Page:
After Being Welcomed, Will They Come Back?

Being welcoming to visitors is the easy part. When someone visits your congregation it’s not a stretch of the imagination to greet them warmly at the door, give them a packet of information, talk with them at coffee hour, and invite them back again.

But if they do come back again—and again, then what? For many congregations it’s easier to welcome new folks than it is to integrate them. If visitors have difficulty becoming connected it can contribute to the revolving door syndrome that afflicts some congregations. “To them the congregation feels like a closed group,” said Rev. Tracey Robinson-Harris, the Unitarian Universalist Association’s (UUA’s) Director of Congregational Services, “and they don’t see a way to be part of it in a meaningful way.”

Both congregations also have comprehensive adult education offerings. “We’ve found that adult education classes are one of the very best ways to take visitors beyond being just a visitor,” said Sara Sautter, Shawnee Mission’s religious education director. “It helps them connect with a small group of people and they learn something about Unitarian Universalism in the process. And participating in a class can be less threatening than attending a Sunday service.”

Shawnee Mission also:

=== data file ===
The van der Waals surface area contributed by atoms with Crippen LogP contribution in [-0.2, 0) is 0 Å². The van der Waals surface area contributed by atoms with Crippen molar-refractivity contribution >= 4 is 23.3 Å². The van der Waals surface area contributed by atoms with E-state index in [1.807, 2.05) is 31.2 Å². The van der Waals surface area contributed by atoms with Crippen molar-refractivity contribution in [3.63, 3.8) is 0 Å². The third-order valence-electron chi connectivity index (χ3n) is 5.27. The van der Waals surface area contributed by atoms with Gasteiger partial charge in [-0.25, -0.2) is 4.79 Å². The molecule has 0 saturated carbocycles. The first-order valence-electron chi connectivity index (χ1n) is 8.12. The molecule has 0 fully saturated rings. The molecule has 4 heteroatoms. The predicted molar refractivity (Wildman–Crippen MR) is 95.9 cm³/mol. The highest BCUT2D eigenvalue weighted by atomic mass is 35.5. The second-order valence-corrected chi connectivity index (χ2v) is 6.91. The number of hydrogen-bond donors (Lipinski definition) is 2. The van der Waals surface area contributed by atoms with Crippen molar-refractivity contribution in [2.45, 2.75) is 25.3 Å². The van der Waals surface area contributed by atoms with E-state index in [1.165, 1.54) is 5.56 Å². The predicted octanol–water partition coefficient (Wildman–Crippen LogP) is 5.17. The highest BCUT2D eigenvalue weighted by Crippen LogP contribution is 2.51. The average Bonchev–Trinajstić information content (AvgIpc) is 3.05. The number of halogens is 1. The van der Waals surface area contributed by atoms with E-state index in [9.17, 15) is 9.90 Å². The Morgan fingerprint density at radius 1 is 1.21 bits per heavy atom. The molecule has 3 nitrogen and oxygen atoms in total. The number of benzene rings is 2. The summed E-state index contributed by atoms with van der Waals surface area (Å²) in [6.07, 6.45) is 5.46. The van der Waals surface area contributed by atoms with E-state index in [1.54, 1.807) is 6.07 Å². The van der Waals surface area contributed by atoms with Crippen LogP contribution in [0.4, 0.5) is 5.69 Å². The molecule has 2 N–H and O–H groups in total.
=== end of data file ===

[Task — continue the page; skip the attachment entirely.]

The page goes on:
• Personally invites visitors to Unitarian Universalist (UU) orientation sessions;
  • Has several members who invite return visitors to lunch on Sundays. The lunches help a visitor get to know people and more about the church.
  • Makes a point of inviting visitors to its two men’s groups, a Friday night movie group, a women’s social group, the choir, and other gatherings.
  • Invites regular visitors and new members to take on a small task with the congregation. “We got over our fear that if we asked someone to do something too soon they’d run the other way,” said Shawnee Mission’s Vickie Trott, co-chair of the membership committee. “When many people come to a church it’s because they want to be involved. They’re looking for a place where they can contribute. To not give them that opportunity sends the message that we don’t want or need their help.”

The Unitarian Fellowship of Lawrence, KS (137), began holding Sunday evening orientation sessions for newcomers. Just before the media campaign, Lawrence developed a long-range plan and as a result had added a second Sunday service that appealed to families with children. Lawrence also raised its Director of Religious Education, Sherry Warren, to half-time. “We’re really seeing results from that,” said Stuart Boley, the congregation’s media campaign coordinator. “We’re much more welcoming now to young families.”

All Souls invites visitors to a church-wide dinner each Wednesday night and to the monthly Dinner for Eight potluck. It also has a special newcomer integration program. Selected members are asked to invite newer members to three events at church and introduce them to others. “It works well,” said Chloe Mason Seagrove, All Souls membership coordinator. “It’s also a time when the more established members can ask the newer ones about questions they might have and help them learn about the church. It’s been very successful.”

About the Author

  • Donald E. Skinner was the founding editor of the InterConnections newsletter for congregational leaders and a senior editor of UU World from 1998 until his retirement in 2014. He is a member of the Shawnee Mission Unitarian Universalist Church in Lenexa, Kansas.

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